Danica Patrick said the secret to dealing with lackluster days in the slog that is a lengthy NASCAR Nationwide series is "faking it until you believe it." Saturday at Dover International Speedway seemingly would have been a wonderful time to pretend.
Patrick's race car wasn't abysmal, but it wasn't good enough to race inside the top 10. Her efforts were not deficient, but she was unable to wrangle the ill-handling No. 7 Chevrolet to any better than a 16th-place finish in 200 laps around the concrete oval.
Patrick complimented her crew over team radio about its work in the pits but seemed frustrated with her car's speed and again when crew chief Ryan Pemberton dissected the final 20 laps, explaining how teammate Cole Whitt had avoided a snaggle on a final restart to finish sixth.
"I really don't care where Cole ended up," Patrick replied to Pemberton, in his second race as interim crew chief following the departure of Tony Eury Jr. "I care where I ended up."
Patrick, who started 25th, advanced to 15th on a Lap 51 restart after a caution but was unable to advance any further despite improvements made to the handling of the race car. She held the same position on a restart with 64 laps remaining and was instructed by Pemberton to attempt to save fuel.
Patrick immediately slipped to 17th, however, subsequently apologizing over team radio with, "you guys do a good job in the pits, and I can't hang on."
Patrick returned to 16th in the running order with 30 laps left, but after a final four-tire stop under caution, complained that the handling of the car was as bad as it had been all race. The problem was worsened by a poor restart when several cars in front of her failed to reach race speed expeditiously after a Kasey Kahne bobble.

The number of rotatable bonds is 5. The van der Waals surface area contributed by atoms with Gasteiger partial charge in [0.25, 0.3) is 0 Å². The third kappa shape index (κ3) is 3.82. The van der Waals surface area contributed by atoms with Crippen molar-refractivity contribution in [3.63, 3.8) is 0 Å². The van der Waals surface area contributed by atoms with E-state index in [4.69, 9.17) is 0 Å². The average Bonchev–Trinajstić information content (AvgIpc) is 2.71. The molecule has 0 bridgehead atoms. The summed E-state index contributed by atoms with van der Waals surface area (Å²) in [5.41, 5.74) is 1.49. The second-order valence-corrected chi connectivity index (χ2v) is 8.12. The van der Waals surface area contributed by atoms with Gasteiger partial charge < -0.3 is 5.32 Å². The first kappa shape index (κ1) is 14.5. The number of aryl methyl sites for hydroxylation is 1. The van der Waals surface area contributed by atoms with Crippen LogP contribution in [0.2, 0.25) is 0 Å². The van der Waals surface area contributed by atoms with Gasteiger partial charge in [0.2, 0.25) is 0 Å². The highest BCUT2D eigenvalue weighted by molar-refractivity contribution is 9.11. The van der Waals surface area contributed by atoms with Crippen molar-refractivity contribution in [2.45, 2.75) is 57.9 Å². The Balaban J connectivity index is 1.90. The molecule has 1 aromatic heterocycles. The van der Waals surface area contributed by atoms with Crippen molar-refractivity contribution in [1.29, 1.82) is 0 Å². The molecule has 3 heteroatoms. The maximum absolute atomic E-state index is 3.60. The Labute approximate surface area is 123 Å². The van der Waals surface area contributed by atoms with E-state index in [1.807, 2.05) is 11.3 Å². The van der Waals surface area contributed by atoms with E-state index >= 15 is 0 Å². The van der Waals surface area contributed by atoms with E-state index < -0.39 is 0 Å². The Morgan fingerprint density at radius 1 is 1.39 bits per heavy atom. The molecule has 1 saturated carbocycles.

Patrick remained 11th in Nationwide driver points, three behind 10th-place Joe Nemechek and 379 behind leader Elliott Sadler. She has five races remaining this season in her first full-time Nationwide campaign.
As nondescript as the result was, it represented Patrick's best finish at Dover in three attempts. She started 42nd and finished 35th in 2010 and crashed late and finished 30th this spring, both in the Nationwide Series.
Patrick will start 38th in the Sprint Cup race at Dover on Sunday, which might require a whole lot more faking in a slog of a race made even tougher as the third in the Chase for the Championship.
"It's easy to get down,'' she said Friday in reference to her mental approach at Dover. "It's easy to not be happy or excited in the monotony of the same thing every weekend, and if things don't go well, being upset and letting that get to you.
"We just came up with that idea of fake it until you believe it. I encourage everyone to try it. If you just smile and are happy and joke, even if you are out of control and not even being honest about how excited you are about something, eventually at some point that day you will be happy.
"Then you are just having a good weekend, and you don't have to fake it anymore. It's common sense that if you say you don't like something, it's not going to go as well. I'm just trying to apply that every weekend. I can't say I'm completely successful."